From: Gary L. Bauer, Chairman
Date: Thursday, November 14, 2002
President Bush yesterday chose to distance himself from those who have publicly suggested Islam is breeding hatred and terrorism. At the beginning of an Oval Office meeting with U.N. Secretary General Kofi Annan, the President said, "Some of the comments that have been uttered about Islam do not reflect the sentiments of my government or the sentiments of most Americans. Islam, as practiced by the vast majority of people, is a peaceful religion, a religion that respects others. Ours is a country based upon tolerance, Mr. Secretary General, and we respect the faith and we welcome people of all faiths in America." While the President did not mention Jerry Falwell, Franklin Graham or Pat Robertson by name, White House aides lost no time in letting the press know that he was referring to them. The statement is mystifying and disappointing. Mystifying because there was no apparent reason for Bush to say anything one way or the other. He has called Islam a "religion of peace" ad nauseam. Disappointing because it contributes to American confusion about who has declared war on us and why.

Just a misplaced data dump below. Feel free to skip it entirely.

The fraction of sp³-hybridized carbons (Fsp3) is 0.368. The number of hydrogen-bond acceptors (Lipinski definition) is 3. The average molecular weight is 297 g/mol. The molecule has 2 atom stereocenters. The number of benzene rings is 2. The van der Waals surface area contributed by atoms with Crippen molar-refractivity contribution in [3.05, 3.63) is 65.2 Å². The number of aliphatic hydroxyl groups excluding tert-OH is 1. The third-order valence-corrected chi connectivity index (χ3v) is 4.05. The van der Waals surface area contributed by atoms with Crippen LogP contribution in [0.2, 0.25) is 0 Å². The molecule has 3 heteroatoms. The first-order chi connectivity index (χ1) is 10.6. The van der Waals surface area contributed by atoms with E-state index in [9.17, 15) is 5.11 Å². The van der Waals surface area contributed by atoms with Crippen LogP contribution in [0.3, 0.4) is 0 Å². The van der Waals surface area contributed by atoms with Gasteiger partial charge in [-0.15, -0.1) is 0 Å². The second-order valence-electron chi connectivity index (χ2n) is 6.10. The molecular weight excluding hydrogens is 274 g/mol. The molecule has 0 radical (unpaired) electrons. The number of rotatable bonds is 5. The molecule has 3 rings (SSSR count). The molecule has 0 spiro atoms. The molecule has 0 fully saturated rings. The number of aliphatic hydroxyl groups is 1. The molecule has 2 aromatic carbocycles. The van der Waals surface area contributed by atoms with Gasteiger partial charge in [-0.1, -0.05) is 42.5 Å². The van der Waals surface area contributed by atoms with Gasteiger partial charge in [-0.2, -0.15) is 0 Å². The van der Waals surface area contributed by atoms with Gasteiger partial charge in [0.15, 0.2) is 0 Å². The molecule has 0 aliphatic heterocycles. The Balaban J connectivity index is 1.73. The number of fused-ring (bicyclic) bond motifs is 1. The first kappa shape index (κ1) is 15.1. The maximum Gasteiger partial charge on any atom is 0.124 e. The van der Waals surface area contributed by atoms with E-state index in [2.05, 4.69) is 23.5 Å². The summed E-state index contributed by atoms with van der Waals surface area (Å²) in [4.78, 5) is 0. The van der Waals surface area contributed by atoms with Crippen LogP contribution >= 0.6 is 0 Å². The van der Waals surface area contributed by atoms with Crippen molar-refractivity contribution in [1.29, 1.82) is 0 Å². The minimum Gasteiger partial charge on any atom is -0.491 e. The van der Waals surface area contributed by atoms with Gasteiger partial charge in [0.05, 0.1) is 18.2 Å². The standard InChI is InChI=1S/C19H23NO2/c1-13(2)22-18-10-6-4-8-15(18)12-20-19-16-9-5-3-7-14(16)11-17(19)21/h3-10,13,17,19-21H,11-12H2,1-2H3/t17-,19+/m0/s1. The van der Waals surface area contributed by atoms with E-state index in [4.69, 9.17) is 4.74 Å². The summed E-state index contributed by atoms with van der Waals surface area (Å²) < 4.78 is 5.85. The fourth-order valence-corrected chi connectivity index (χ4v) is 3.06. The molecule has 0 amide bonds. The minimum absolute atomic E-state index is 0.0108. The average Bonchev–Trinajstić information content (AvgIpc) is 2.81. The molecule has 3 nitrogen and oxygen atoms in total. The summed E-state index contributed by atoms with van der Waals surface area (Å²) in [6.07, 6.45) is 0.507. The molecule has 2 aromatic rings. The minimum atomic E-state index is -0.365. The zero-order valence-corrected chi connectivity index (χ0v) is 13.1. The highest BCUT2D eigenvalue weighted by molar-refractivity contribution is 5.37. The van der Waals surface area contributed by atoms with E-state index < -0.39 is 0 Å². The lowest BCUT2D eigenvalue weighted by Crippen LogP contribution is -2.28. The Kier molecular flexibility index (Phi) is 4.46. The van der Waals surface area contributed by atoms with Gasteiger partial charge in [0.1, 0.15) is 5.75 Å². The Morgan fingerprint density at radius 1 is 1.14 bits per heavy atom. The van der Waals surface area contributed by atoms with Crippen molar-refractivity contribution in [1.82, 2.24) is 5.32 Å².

Although some may be tired of hearing it, I must say it again. Terrorism is not an enemy; it is a method of warfare. After Pearl Harbor, there was no similar confusion - we knew we were not at war with "sneak attacks," but rather at war with the Japanese warlords and Nazi storm troopers. Who are we at war with today? The answer is clear--radical Islamic fundamentalists. The only group happy about yesterday's Oval Office statement was the Council on American Islamic Relations (CAIR)--an infamous organization of apologists for Islamic extremism.
Finally, the statement demonstrated an unbecoming ingratitude. While the White House has banned "gloating," so as not to offend Democrats, this was an odd message to many of the Christian leaders who are exposing the radical Islamic agenda. They are also the very people who helped deliver the votes that gave the White House its congressional majority. Perhaps a "thank you" would have been more timely.